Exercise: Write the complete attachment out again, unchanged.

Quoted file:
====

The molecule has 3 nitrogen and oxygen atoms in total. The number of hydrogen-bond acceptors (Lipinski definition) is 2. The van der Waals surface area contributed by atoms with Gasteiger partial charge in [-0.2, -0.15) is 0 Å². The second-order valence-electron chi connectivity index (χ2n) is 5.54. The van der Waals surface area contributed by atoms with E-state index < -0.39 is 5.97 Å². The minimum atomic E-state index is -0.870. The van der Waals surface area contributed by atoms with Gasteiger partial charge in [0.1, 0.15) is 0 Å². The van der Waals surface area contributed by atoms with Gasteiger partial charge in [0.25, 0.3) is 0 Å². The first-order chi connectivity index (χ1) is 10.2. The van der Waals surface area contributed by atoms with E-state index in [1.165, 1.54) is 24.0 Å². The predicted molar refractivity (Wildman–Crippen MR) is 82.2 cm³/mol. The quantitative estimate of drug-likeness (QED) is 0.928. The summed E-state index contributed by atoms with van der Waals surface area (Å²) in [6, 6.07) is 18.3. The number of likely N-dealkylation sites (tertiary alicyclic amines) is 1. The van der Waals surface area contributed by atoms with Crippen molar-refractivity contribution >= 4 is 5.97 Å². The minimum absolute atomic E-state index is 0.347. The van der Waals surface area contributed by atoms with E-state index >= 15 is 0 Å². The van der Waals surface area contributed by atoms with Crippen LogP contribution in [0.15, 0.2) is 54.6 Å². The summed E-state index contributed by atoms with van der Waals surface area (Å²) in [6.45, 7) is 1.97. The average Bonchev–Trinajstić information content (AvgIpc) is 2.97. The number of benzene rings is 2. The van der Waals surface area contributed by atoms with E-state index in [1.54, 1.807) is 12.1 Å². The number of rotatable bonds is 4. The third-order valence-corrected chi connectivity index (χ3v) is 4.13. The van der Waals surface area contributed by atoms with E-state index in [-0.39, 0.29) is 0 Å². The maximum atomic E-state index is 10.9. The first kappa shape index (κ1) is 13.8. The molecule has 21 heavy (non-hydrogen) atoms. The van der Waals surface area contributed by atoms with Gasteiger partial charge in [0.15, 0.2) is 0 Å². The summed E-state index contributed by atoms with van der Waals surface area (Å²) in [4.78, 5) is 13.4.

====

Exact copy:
The molecule has 3 nitrogen and oxygen atoms in total. The number of hydrogen-bond acceptors (Lipinski definition) is 2. The van der Waals surface area contributed by atoms with Gasteiger partial charge in [-0.2, -0.15) is 0 Å². The second-order valence-electron chi connectivity index (χ2n) is 5.54. The van der Waals surface area contributed by atoms with E-state index < -0.39 is 5.97 Å². The minimum atomic E-state index is -0.870. The van der Waals surface area contributed by atoms with Gasteiger partial charge in [0.1, 0.15) is 0 Å². The van der Waals surface area contributed by atoms with Gasteiger partial charge in [0.25, 0.3) is 0 Å². The first-order chi connectivity index (χ1) is 10.2. The van der Waals surface area contributed by atoms with E-state index in [1.165, 1.54) is 24.0 Å². The predicted molar refractivity (Wildman–Crippen MR) is 82.2 cm³/mol. The quantitative estimate of drug-likeness (QED) is 0.928. The summed E-state index contributed by atoms with van der Waals surface area (Å²) in [6, 6.07) is 18.3. The number of likely N-dealkylation sites (tertiary alicyclic amines) is 1. The van der Waals surface area contributed by atoms with Crippen molar-refractivity contribution >= 4 is 5.97 Å². The minimum absolute atomic E-state index is 0.347. The van der Waals surface area contributed by atoms with E-state index >= 15 is 0 Å². The van der Waals surface area contributed by atoms with Crippen LogP contribution in [0.15, 0.2) is 54.6 Å². The summed E-state index contributed by atoms with van der Waals surface area (Å²) in [6.45, 7) is 1.97. The average Bonchev–Trinajstić information content (AvgIpc) is 2.97. The number of benzene rings is 2. The van der Waals surface area contributed by atoms with E-state index in [1.54, 1.807) is 12.1 Å². The number of rotatable bonds is 4. The third-order valence-corrected chi connectivity index (χ3v) is 4.13. The van der Waals surface area contributed by atoms with E-state index in [-0.39, 0.29) is 0 Å². The maximum atomic E-state index is 10.9. The first kappa shape index (κ1) is 13.8. The molecule has 21 heavy (non-hydrogen) atoms. The van der Waals surface area contributed by atoms with Gasteiger partial charge in [0.15, 0.2) is 0 Å². The summed E-state index contributed by atoms with van der Waals surface area (Å²) in [4.78, 5) is 13.4.